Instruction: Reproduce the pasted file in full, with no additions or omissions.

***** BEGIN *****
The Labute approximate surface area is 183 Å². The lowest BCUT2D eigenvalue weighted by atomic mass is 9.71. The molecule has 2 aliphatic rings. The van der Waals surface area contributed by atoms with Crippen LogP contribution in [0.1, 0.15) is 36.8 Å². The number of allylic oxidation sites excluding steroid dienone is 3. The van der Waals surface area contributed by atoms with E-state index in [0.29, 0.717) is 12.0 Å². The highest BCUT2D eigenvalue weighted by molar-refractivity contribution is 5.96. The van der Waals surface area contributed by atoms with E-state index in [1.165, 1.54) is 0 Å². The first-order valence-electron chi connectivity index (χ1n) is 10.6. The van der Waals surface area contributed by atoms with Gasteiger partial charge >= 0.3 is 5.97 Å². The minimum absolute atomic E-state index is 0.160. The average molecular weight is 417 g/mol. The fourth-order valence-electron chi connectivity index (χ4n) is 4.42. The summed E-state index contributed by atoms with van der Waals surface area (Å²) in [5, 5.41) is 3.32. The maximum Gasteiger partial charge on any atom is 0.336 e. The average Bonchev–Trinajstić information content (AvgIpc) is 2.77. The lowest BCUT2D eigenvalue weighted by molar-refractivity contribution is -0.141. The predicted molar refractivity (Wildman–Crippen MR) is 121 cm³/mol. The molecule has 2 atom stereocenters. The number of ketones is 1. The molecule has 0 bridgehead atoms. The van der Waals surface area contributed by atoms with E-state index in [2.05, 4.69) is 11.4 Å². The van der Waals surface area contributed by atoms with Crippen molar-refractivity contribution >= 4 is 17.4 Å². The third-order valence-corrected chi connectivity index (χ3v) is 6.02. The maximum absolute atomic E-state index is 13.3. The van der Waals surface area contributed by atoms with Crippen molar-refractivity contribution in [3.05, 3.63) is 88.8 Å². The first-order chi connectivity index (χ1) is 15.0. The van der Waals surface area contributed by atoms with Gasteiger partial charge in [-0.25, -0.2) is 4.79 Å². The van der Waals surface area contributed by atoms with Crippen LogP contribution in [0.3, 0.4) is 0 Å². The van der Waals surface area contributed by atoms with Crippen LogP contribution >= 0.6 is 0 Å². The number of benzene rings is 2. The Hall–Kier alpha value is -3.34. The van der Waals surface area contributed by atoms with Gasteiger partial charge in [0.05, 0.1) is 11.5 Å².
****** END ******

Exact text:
The Labute approximate surface area is 183 Å². The lowest BCUT2D eigenvalue weighted by atomic mass is 9.71. The molecule has 2 aliphatic rings. The van der Waals surface area contributed by atoms with Crippen LogP contribution in [0.1, 0.15) is 36.8 Å². The number of allylic oxidation sites excluding steroid dienone is 3. The van der Waals surface area contributed by atoms with E-state index in [0.29, 0.717) is 12.0 Å². The highest BCUT2D eigenvalue weighted by molar-refractivity contribution is 5.96. The van der Waals surface area contributed by atoms with E-state index in [1.165, 1.54) is 0 Å². The first-order valence-electron chi connectivity index (χ1n) is 10.6. The van der Waals surface area contributed by atoms with Gasteiger partial charge >= 0.3 is 5.97 Å². The minimum absolute atomic E-state index is 0.160. The average molecular weight is 417 g/mol. The fourth-order valence-electron chi connectivity index (χ4n) is 4.42. The summed E-state index contributed by atoms with van der Waals surface area (Å²) in [5, 5.41) is 3.32. The maximum Gasteiger partial charge on any atom is 0.336 e. The average Bonchev–Trinajstić information content (AvgIpc) is 2.77. The lowest BCUT2D eigenvalue weighted by molar-refractivity contribution is -0.141. The predicted molar refractivity (Wildman–Crippen MR) is 121 cm³/mol. The molecule has 2 atom stereocenters. The number of ketones is 1. The molecule has 0 bridgehead atoms. The van der Waals surface area contributed by atoms with E-state index in [2.05, 4.69) is 11.4 Å². The van der Waals surface area contributed by atoms with Crippen molar-refractivity contribution >= 4 is 17.4 Å². The third-order valence-corrected chi connectivity index (χ3v) is 6.02. The maximum absolute atomic E-state index is 13.3. The van der Waals surface area contributed by atoms with Crippen molar-refractivity contribution in [3.05, 3.63) is 88.8 Å². The first-order chi connectivity index (χ1) is 15.0. The van der Waals surface area contributed by atoms with Gasteiger partial charge in [-0.25, -0.2) is 4.79 Å². The van der Waals surface area contributed by atoms with Crippen LogP contribution in [0.3, 0.4) is 0 Å². The van der Waals surface area contributed by atoms with Crippen LogP contribution >= 0.6 is 0 Å². The number of benzene rings is 2. The Hall–Kier alpha value is -3.34. The van der Waals surface area contributed by atoms with Gasteiger partial charge in [0.05, 0.1) is 11.5 Å².